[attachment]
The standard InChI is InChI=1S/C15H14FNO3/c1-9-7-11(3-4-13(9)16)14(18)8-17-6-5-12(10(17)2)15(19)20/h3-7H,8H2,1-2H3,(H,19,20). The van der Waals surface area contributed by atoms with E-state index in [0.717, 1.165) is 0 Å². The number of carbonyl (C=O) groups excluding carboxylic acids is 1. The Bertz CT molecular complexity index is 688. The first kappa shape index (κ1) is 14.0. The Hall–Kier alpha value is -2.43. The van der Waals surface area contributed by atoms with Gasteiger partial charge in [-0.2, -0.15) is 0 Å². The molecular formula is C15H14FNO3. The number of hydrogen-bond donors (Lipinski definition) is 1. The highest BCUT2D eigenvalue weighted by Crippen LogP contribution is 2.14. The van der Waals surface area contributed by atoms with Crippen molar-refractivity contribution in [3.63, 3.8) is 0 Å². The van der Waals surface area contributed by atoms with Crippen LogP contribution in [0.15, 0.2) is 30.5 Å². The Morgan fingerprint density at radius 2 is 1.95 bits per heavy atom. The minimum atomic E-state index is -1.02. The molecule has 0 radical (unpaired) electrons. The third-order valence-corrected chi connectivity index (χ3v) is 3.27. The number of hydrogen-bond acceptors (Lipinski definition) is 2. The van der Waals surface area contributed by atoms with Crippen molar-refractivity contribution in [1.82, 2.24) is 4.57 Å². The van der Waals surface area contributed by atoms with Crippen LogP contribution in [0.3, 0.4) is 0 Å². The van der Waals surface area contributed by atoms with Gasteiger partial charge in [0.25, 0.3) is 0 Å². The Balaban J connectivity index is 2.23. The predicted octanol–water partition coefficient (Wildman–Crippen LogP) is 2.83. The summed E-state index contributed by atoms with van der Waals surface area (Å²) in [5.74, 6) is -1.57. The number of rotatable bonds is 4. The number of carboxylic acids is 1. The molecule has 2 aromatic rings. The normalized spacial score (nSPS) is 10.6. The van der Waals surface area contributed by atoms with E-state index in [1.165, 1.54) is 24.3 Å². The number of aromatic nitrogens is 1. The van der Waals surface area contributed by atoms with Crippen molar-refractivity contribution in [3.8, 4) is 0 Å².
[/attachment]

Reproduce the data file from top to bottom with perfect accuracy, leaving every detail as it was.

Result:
The standard InChI is InChI=1S/C15H14FNO3/c1-9-7-11(3-4-13(9)16)14(18)8-17-6-5-12(10(17)2)15(19)20/h3-7H,8H2,1-2H3,(H,19,20). The van der Waals surface area contributed by atoms with E-state index in [0.717, 1.165) is 0 Å². The number of carbonyl (C=O) groups excluding carboxylic acids is 1. The Bertz CT molecular complexity index is 688. The first kappa shape index (κ1) is 14.0. The Hall–Kier alpha value is -2.43. The van der Waals surface area contributed by atoms with Gasteiger partial charge in [-0.2, -0.15) is 0 Å². The molecular formula is C15H14FNO3. The number of hydrogen-bond donors (Lipinski definition) is 1. The highest BCUT2D eigenvalue weighted by Crippen LogP contribution is 2.14. The van der Waals surface area contributed by atoms with Crippen molar-refractivity contribution in [3.63, 3.8) is 0 Å². The van der Waals surface area contributed by atoms with Crippen LogP contribution in [0.15, 0.2) is 30.5 Å². The Morgan fingerprint density at radius 2 is 1.95 bits per heavy atom. The minimum atomic E-state index is -1.02. The molecule has 0 radical (unpaired) electrons. The third-order valence-corrected chi connectivity index (χ3v) is 3.27. The number of hydrogen-bond acceptors (Lipinski definition) is 2. The van der Waals surface area contributed by atoms with Crippen molar-refractivity contribution in [1.82, 2.24) is 4.57 Å². The van der Waals surface area contributed by atoms with Crippen LogP contribution in [0.3, 0.4) is 0 Å². The van der Waals surface area contributed by atoms with Gasteiger partial charge in [0.25, 0.3) is 0 Å². The Balaban J connectivity index is 2.23. The predicted octanol–water partition coefficient (Wildman–Crippen LogP) is 2.83. The summed E-state index contributed by atoms with van der Waals surface area (Å²) in [5.74, 6) is -1.57. The number of rotatable bonds is 4. The number of carboxylic acids is 1. The molecule has 2 aromatic rings. The normalized spacial score (nSPS) is 10.6. The van der Waals surface area contributed by atoms with E-state index in [1.165, 1.54) is 24.3 Å². The number of aromatic nitrogens is 1. The van der Waals surface area contributed by atoms with Crippen molar-refractivity contribution in [3.8, 4) is 0 Å².